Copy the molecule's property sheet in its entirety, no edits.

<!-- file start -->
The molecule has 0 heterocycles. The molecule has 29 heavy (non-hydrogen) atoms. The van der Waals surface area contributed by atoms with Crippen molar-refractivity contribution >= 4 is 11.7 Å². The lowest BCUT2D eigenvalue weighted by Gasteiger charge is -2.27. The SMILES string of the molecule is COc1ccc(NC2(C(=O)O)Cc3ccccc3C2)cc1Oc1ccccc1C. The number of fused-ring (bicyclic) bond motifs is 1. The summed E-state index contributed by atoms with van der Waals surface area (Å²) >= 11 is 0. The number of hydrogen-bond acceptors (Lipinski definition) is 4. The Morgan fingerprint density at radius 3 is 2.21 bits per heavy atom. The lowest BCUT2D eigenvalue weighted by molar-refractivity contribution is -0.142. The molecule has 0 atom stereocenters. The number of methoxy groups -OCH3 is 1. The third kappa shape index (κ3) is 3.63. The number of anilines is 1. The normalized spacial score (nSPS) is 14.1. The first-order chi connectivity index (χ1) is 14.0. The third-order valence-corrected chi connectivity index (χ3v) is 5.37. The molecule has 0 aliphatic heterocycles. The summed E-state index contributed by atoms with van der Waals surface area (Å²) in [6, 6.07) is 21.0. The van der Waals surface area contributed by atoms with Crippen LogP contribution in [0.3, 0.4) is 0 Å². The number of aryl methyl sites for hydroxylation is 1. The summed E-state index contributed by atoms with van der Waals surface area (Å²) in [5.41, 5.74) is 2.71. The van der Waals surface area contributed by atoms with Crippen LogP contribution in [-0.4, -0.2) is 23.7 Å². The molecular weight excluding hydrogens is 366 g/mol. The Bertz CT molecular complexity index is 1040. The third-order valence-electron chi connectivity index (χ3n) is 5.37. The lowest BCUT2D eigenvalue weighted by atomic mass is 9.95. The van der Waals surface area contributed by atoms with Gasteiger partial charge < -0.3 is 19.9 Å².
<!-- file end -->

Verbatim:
The molecule has 0 heterocycles. The molecule has 29 heavy (non-hydrogen) atoms. The van der Waals surface area contributed by atoms with Crippen molar-refractivity contribution >= 4 is 11.7 Å². The lowest BCUT2D eigenvalue weighted by Gasteiger charge is -2.27. The SMILES string of the molecule is COc1ccc(NC2(C(=O)O)Cc3ccccc3C2)cc1Oc1ccccc1C. The number of fused-ring (bicyclic) bond motifs is 1. The summed E-state index contributed by atoms with van der Waals surface area (Å²) >= 11 is 0. The number of hydrogen-bond acceptors (Lipinski definition) is 4. The Morgan fingerprint density at radius 3 is 2.21 bits per heavy atom. The lowest BCUT2D eigenvalue weighted by molar-refractivity contribution is -0.142. The molecule has 0 atom stereocenters. The number of methoxy groups -OCH3 is 1. The third kappa shape index (κ3) is 3.63. The number of anilines is 1. The normalized spacial score (nSPS) is 14.1. The first-order chi connectivity index (χ1) is 14.0. The third-order valence-corrected chi connectivity index (χ3v) is 5.37. The molecule has 0 aliphatic heterocycles. The summed E-state index contributed by atoms with van der Waals surface area (Å²) in [6, 6.07) is 21.0. The van der Waals surface area contributed by atoms with Crippen LogP contribution in [0.3, 0.4) is 0 Å². The number of aryl methyl sites for hydroxylation is 1. The summed E-state index contributed by atoms with van der Waals surface area (Å²) in [5.41, 5.74) is 2.71. The van der Waals surface area contributed by atoms with Crippen LogP contribution in [-0.4, -0.2) is 23.7 Å². The molecular weight excluding hydrogens is 366 g/mol. The Bertz CT molecular complexity index is 1040. The third-order valence-electron chi connectivity index (χ3n) is 5.37. The lowest BCUT2D eigenvalue weighted by atomic mass is 9.95. The van der Waals surface area contributed by atoms with Gasteiger partial charge < -0.3 is 19.9 Å².